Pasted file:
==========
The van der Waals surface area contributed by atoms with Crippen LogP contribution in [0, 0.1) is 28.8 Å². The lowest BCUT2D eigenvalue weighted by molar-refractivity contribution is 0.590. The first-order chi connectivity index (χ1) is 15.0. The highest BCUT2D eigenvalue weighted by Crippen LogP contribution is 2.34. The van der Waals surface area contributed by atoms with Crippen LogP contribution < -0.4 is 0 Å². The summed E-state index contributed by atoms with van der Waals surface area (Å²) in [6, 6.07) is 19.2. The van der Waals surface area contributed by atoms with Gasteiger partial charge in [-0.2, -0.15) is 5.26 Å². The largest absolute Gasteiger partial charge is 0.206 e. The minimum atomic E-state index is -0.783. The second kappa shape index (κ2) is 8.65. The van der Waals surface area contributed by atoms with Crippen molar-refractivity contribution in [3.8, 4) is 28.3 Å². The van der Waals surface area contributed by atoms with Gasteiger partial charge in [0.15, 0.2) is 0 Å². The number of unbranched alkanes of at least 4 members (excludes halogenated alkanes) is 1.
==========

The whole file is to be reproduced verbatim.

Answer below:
The van der Waals surface area contributed by atoms with Crippen LogP contribution in [0, 0.1) is 28.8 Å². The lowest BCUT2D eigenvalue weighted by molar-refractivity contribution is 0.590. The first-order chi connectivity index (χ1) is 15.0. The highest BCUT2D eigenvalue weighted by Crippen LogP contribution is 2.34. The van der Waals surface area contributed by atoms with Crippen LogP contribution < -0.4 is 0 Å². The summed E-state index contributed by atoms with van der Waals surface area (Å²) in [6, 6.07) is 19.2. The van der Waals surface area contributed by atoms with Gasteiger partial charge in [-0.2, -0.15) is 5.26 Å². The largest absolute Gasteiger partial charge is 0.206 e. The minimum atomic E-state index is -0.783. The second kappa shape index (κ2) is 8.65. The van der Waals surface area contributed by atoms with Crippen molar-refractivity contribution in [3.8, 4) is 28.3 Å². The van der Waals surface area contributed by atoms with Gasteiger partial charge in [0.15, 0.2) is 0 Å². The number of unbranched alkanes of at least 4 members (excludes halogenated alkanes) is 1.